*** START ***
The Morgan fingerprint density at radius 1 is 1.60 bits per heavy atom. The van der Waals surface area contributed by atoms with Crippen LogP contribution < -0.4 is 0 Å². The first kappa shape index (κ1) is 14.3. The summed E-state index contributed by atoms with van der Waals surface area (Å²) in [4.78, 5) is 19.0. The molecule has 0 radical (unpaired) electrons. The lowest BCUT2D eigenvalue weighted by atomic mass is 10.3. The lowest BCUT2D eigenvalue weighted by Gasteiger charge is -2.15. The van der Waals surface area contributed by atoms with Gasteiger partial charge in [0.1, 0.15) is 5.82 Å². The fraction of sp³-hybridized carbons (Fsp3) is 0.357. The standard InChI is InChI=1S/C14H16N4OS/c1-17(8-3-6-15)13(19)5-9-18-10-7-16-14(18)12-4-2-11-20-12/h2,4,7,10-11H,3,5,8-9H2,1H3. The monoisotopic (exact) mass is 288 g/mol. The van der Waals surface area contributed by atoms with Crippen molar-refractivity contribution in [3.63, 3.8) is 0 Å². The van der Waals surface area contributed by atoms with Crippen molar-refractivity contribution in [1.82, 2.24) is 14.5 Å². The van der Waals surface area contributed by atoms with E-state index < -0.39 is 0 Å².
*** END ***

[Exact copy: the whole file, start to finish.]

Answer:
The Morgan fingerprint density at radius 1 is 1.60 bits per heavy atom. The van der Waals surface area contributed by atoms with Crippen LogP contribution < -0.4 is 0 Å². The first kappa shape index (κ1) is 14.3. The summed E-state index contributed by atoms with van der Waals surface area (Å²) in [4.78, 5) is 19.0. The molecule has 0 radical (unpaired) electrons. The lowest BCUT2D eigenvalue weighted by atomic mass is 10.3. The lowest BCUT2D eigenvalue weighted by Gasteiger charge is -2.15. The van der Waals surface area contributed by atoms with Gasteiger partial charge in [0.1, 0.15) is 5.82 Å². The fraction of sp³-hybridized carbons (Fsp3) is 0.357. The standard InChI is InChI=1S/C14H16N4OS/c1-17(8-3-6-15)13(19)5-9-18-10-7-16-14(18)12-4-2-11-20-12/h2,4,7,10-11H,3,5,8-9H2,1H3. The monoisotopic (exact) mass is 288 g/mol. The van der Waals surface area contributed by atoms with Crippen molar-refractivity contribution in [3.63, 3.8) is 0 Å². The van der Waals surface area contributed by atoms with Crippen molar-refractivity contribution in [1.82, 2.24) is 14.5 Å². The van der Waals surface area contributed by atoms with E-state index < -0.39 is 0 Å².